The $6000 top-priced Poll Merino ram, Woodyarrup P21-3177, was secured by account North Stirling Downs through Elders stud stock agent Russell McKay.

Mr Dewar said this ram was sired by GP 19-0101, a double polled tested ram that was selected for its excellent growth and fleece performance.

Narrogin woolgrower John Patmore of Springhill Farms, secured a total of 11 rams to a top of $4750 and average price of $3350.

Mr Patmore, who runs a 2200 self-replacing Merino ewe flock, said he was selecting for big-bodied rams that cut a lot of wool.

“We have the wool quality — just after more wool cut,” he said.

Volume and repeat buyer came from account Morgan Bros of Cranbrook that secured 17 rams to a top of $3500 and average price of $2806.

Helping to raise funds for two health institutions, was Minou Runkel, Sandra Gianoli, Isabella Dewar, Lachlan Dewar, Craig Dewar, Russell McKay, charity ram buyers Lori and Tim Wray of Broomehill and Elders Katanning branch manager Keith Daddow.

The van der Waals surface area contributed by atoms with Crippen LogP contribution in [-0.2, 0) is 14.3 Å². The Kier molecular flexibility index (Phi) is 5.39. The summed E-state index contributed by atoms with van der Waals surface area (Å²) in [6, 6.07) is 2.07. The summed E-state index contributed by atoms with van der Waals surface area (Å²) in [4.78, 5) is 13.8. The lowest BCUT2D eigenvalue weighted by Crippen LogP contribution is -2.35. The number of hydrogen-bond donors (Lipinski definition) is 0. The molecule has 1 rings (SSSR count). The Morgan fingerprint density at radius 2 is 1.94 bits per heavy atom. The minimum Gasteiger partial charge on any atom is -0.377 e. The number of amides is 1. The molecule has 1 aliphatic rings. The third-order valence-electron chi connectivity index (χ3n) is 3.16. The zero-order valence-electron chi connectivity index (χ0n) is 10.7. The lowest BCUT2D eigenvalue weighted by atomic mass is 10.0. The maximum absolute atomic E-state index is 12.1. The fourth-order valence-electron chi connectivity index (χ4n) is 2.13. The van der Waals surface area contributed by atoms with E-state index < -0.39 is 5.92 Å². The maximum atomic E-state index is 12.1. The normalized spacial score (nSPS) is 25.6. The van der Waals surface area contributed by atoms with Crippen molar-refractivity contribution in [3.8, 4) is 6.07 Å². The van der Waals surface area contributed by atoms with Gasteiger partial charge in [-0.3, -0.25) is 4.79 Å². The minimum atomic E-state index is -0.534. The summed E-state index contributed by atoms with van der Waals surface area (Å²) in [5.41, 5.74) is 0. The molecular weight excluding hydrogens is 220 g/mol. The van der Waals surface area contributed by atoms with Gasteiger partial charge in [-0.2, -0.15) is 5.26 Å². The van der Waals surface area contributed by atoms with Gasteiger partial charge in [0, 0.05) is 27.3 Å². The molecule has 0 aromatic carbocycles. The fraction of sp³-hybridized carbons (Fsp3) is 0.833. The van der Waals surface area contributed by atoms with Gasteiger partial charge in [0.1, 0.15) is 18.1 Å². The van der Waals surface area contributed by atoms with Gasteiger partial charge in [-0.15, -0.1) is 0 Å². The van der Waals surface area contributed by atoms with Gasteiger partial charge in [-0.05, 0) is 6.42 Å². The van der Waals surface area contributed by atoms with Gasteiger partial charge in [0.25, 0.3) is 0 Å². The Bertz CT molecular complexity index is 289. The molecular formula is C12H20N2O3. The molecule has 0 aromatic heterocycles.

Camera IconHelping to raise funds for two health institutions, was Minou Runkel, Sandra Gianoli, Isabella Dewar, Lachlan Dewar, Craig Dewar, Russell McKay, charity ram buyers Lori and Tim Wray of Broomehill and Elders Katanning branch manager Keith Daddow. Credit: Bob Garnant/Countryman

Helping to raise funds for breast cancer research and prostate cancer research, the Dewar family donated the proceeds of two rams “to support the cause” that sold for $2000 and $3000.